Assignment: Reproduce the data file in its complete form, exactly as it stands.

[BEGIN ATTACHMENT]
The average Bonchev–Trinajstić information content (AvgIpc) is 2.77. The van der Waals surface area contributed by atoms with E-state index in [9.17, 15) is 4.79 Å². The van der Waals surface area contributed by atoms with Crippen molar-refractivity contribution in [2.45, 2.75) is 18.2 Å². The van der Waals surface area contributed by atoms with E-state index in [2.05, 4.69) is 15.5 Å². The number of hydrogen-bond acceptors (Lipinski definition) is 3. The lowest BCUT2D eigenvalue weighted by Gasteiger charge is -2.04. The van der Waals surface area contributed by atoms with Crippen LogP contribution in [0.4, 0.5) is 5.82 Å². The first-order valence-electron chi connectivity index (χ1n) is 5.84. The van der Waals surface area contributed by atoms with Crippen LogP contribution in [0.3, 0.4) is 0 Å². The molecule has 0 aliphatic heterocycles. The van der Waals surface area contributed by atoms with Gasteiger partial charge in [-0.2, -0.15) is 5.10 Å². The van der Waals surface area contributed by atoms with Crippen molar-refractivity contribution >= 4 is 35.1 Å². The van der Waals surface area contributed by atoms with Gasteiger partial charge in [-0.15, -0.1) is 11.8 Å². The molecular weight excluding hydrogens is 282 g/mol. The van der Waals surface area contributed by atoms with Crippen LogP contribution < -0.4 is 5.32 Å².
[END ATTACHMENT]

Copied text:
The average Bonchev–Trinajstić information content (AvgIpc) is 2.77. The van der Waals surface area contributed by atoms with E-state index in [9.17, 15) is 4.79 Å². The van der Waals surface area contributed by atoms with Crippen molar-refractivity contribution in [2.45, 2.75) is 18.2 Å². The van der Waals surface area contributed by atoms with E-state index in [2.05, 4.69) is 15.5 Å². The number of hydrogen-bond acceptors (Lipinski definition) is 3. The lowest BCUT2D eigenvalue weighted by Gasteiger charge is -2.04. The van der Waals surface area contributed by atoms with Crippen LogP contribution in [0.4, 0.5) is 5.82 Å². The first-order valence-electron chi connectivity index (χ1n) is 5.84. The van der Waals surface area contributed by atoms with Crippen LogP contribution in [0.3, 0.4) is 0 Å². The molecule has 0 aliphatic heterocycles. The van der Waals surface area contributed by atoms with Gasteiger partial charge in [-0.2, -0.15) is 5.10 Å². The van der Waals surface area contributed by atoms with Crippen molar-refractivity contribution >= 4 is 35.1 Å². The van der Waals surface area contributed by atoms with Gasteiger partial charge in [-0.15, -0.1) is 11.8 Å². The molecular weight excluding hydrogens is 282 g/mol. The van der Waals surface area contributed by atoms with Crippen LogP contribution < -0.4 is 5.32 Å².